Saturday, October 22, 2011
Album Review - Olde Growth: Self Titled
Olde Growth…the name itself conjures images of a forgotten landscape…overgrown, all encompassing…taking over. And the sound? Every bit as enveloping as that name implies. On this, their debut album, these two Bostonians, Stephen LoVerme (bass/vocals) and Ryan Berry (drums), overtake you with a steady diet of downtrodden riffs, plodding drum work and vocals so excruciating, they'll leave a pit of regret and longing in your stomach by the time the album is through. Sound like something you'd be interested in? Well read on.
The duo wastes no time getting started as "The Grand Illusion" erupts with a sludgy riff, a steady beat and cacophonous cymbals that'll keep your ears ringing for a week. But its LoVerme's tortured vocals that tie this monstrosity together as he erupts right out of the gates with this gem…"On these bloody battlegrounds, we sail a sinking ship…I've seen the future, and it don't look so grim." But what's cool about Olde Growth is that even though sludge is their calling card, it isn't what defines them. Make your way to the chorus of the song and listen as they shift into a sort of Fu Manchu vibe that seems to defy everything that came before it. The band's transition from sludgy doom to fuzzy groove is completely seamless and adds an insane amount of depth…this is what'll keep you coming back for repeated listenings.
"Life in the Present" opens with a sinister riff that could easily be the soundtrack to a death march….except I'm pretty sure it's an anti-suicide song, so maybe that's not the best description to use here. How do you like "down and out…dry and heaving…loss of hope…anguish being" as an opening salvo? But again, the dynamic of LoVerme's agonizing wails clashing up against his almost pleading clean vocals offer such a striking contrast its mesmerizing. And the song builds to a finale that sees Olde Growth unleash an unholy doom riff that is sure to snap necks.
The centerpiece of the album is the three part opus "Cry of Nazgul/The Second Darkness/To the Black Gate". The overall song is a sort of Tolkien-esque trilogy as it flows from one part to the next telling a tale of wraiths, orcs and legions of doom. "Cry of Nazgul" makes up the first five minutes of the track and features more pummeling riffage and devastating drums. But yet again its the vocals that carry the song's intensity to another level. From LoVerme's banshee shriek to his demonic growl, those vocals bring to life images of the song's subject matter. The next two minutes make up "The Second Darkness", where Olde Growth pick up the pace as they transition into an uptempo stoner rock jam and the last three minutes are "To the Black Gate", which is essentially a steady build up that leads to this epic conclusion…"blackened clouds stretch across the sky…to the black gate, see you on the other side."
But as much as I wanted that three part saga to be my favorite track…it wasn't. No, that honor goes to "Sequoia", an ode to the massive redwoods "of the western shore." The song just drips with passion and respect for nature's power and beauty. Just check out the chorus..."eons pass, empires fall, seasons change, the tree awakes." Here Olde Growth continues to marry the sounds of sludge with fuzz and the vocals continue to mix torment with a casual, mellow cool. But in the end, it's the torment that wins out as the duo delves into the doom laden riff that is the song's backbone and LoVerme blisters his throat on one final bout with that chorus.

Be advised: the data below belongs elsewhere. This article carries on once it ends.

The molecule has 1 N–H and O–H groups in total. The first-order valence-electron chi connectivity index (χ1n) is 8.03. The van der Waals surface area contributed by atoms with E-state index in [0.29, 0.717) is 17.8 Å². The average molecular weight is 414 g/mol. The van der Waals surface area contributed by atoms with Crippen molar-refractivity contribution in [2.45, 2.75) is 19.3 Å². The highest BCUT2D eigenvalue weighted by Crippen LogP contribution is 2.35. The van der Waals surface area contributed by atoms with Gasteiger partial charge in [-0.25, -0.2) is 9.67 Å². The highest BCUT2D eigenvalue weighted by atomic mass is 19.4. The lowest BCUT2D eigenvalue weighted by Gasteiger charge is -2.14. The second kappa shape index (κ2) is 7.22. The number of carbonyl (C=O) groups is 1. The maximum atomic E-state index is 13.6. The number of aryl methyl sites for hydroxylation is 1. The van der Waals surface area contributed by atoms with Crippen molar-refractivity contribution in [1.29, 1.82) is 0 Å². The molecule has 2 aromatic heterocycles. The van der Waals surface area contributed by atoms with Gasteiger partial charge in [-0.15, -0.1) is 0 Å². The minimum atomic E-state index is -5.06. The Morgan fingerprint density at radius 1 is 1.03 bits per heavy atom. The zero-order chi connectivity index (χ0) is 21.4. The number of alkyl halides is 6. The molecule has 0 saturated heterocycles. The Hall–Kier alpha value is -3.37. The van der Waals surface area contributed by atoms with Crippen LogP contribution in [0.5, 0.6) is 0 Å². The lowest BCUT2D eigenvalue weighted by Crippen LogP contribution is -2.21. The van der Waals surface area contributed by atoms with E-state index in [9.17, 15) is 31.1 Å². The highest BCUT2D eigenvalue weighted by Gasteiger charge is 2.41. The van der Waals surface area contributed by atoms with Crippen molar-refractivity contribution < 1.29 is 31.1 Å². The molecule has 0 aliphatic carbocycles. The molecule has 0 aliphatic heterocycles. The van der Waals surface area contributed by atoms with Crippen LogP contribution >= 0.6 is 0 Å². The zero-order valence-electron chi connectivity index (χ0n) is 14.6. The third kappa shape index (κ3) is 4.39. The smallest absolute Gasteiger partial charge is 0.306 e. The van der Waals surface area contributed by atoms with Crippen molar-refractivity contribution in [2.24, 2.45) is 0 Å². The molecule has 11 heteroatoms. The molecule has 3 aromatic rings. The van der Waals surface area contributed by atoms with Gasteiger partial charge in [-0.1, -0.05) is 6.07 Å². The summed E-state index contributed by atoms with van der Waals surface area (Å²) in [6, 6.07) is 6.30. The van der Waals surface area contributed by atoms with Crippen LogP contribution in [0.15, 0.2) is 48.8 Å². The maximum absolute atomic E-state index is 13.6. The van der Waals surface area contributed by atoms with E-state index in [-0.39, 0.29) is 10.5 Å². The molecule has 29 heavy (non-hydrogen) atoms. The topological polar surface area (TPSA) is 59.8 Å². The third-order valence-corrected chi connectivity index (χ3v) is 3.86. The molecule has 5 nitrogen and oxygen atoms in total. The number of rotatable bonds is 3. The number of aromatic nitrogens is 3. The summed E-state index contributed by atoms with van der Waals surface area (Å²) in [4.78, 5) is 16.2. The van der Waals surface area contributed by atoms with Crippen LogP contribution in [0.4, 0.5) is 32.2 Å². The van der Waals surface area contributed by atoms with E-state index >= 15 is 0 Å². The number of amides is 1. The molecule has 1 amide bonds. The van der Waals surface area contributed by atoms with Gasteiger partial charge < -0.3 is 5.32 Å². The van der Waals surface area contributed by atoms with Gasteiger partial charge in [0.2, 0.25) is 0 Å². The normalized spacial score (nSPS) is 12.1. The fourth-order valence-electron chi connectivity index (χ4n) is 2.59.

In fact, the performance is so unabashedly intense, it's as if he's worn himself out, as it is the last we hear from the vocalist until the album's final act. "Red Dwarf" is the breather that follows…an interesting soundscape of echoed noise and feedback that brings to mind images of the star for which its named. This leads directly into another instrumental track, "Everything Dies", which features the guitar-like fuzz-tones of LoVerme's bass and a driving beat from Berry that sort of moves it through its progressions, steadily building and building until the song reaches a surprisingly subtle conclusion.
This ending is the inconspicuous and simultaneous beginning to the album's final song, which sees the duo incorporating jazzy drums and gentle bass strumming…until the hammer drops and Olde Growth remind you that this is ultimately about one thing and one thing only…the fucking heavy. The dichotomy of gentle build up followed by unrestrained aggression propels the song (…the album…the band) and when the vocalist finally unleashes his denouement…"Awake!!!"…tell me you don't have chills running up and down your spine.
Look…by now, you know whether or not you're gonna dig this shit. Olde Growth's debut LP is about frustration, anger, sorrow and pain broken up by moments of quiet introspection and solitude. It is beautifully aggressive and brutally honest. If that sounds like your kind of thing, then click these links, buy this album and hear what it sounds like when nature channels its screams through two human souls.
01 The Grand Illusion
02 Life in the Present
03 Cry of the Nazgul/The Second Darkness/To the Black Gate
05 Red Dwarf
06 Everything Dies
Stephen LoVerme - Bass, Vocals
Ryan Berry - Drums
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